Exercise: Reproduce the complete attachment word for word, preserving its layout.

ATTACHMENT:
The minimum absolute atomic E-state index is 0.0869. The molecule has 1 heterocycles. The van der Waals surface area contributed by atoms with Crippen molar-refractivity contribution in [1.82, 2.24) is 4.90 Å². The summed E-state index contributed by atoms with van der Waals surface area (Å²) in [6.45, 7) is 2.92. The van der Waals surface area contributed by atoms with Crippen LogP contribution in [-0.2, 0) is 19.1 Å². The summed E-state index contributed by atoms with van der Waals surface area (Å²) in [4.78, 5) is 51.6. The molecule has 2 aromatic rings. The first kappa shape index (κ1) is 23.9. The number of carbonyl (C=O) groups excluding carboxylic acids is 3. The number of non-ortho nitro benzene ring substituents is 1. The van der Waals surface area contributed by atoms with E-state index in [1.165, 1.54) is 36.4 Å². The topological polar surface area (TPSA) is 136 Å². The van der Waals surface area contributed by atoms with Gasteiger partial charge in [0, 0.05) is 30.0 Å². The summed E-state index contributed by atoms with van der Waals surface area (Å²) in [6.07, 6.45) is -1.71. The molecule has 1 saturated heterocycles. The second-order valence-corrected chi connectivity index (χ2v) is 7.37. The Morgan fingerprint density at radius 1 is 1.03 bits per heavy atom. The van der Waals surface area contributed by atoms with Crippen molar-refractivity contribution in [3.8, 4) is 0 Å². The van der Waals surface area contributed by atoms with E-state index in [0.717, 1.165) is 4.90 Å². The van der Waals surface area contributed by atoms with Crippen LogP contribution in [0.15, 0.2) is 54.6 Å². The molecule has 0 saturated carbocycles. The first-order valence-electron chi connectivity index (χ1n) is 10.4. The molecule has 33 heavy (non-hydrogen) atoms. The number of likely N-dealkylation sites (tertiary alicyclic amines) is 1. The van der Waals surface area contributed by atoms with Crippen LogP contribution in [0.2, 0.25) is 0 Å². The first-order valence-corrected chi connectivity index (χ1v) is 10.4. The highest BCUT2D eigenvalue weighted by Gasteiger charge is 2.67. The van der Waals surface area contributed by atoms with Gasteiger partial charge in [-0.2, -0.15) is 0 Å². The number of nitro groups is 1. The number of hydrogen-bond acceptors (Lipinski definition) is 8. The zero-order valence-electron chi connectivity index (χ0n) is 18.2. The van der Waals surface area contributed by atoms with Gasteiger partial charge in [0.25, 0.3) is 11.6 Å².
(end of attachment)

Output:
The minimum absolute atomic E-state index is 0.0869. The molecule has 1 heterocycles. The van der Waals surface area contributed by atoms with Crippen molar-refractivity contribution in [1.82, 2.24) is 4.90 Å². The summed E-state index contributed by atoms with van der Waals surface area (Å²) in [6.45, 7) is 2.92. The van der Waals surface area contributed by atoms with Crippen LogP contribution in [-0.2, 0) is 19.1 Å². The summed E-state index contributed by atoms with van der Waals surface area (Å²) in [4.78, 5) is 51.6. The molecule has 2 aromatic rings. The first kappa shape index (κ1) is 23.9. The number of carbonyl (C=O) groups excluding carboxylic acids is 3. The number of non-ortho nitro benzene ring substituents is 1. The van der Waals surface area contributed by atoms with E-state index in [1.165, 1.54) is 36.4 Å². The topological polar surface area (TPSA) is 136 Å². The van der Waals surface area contributed by atoms with Gasteiger partial charge in [0, 0.05) is 30.0 Å². The summed E-state index contributed by atoms with van der Waals surface area (Å²) in [6.07, 6.45) is -1.71. The molecule has 1 saturated heterocycles. The second-order valence-corrected chi connectivity index (χ2v) is 7.37. The Morgan fingerprint density at radius 1 is 1.03 bits per heavy atom. The van der Waals surface area contributed by atoms with Crippen molar-refractivity contribution in [3.8, 4) is 0 Å². The van der Waals surface area contributed by atoms with E-state index in [0.717, 1.165) is 4.90 Å². The van der Waals surface area contributed by atoms with Crippen LogP contribution in [0.15, 0.2) is 54.6 Å². The molecule has 0 saturated carbocycles. The first-order valence-electron chi connectivity index (χ1n) is 10.4. The molecule has 33 heavy (non-hydrogen) atoms. The number of likely N-dealkylation sites (tertiary alicyclic amines) is 1. The van der Waals surface area contributed by atoms with Crippen LogP contribution in [0.2, 0.25) is 0 Å². The first-order valence-corrected chi connectivity index (χ1v) is 10.4. The highest BCUT2D eigenvalue weighted by Gasteiger charge is 2.67. The van der Waals surface area contributed by atoms with Gasteiger partial charge in [-0.2, -0.15) is 0 Å². The number of nitro groups is 1. The number of hydrogen-bond acceptors (Lipinski definition) is 8. The zero-order valence-electron chi connectivity index (χ0n) is 18.2. The van der Waals surface area contributed by atoms with Gasteiger partial charge in [0.25, 0.3) is 11.6 Å².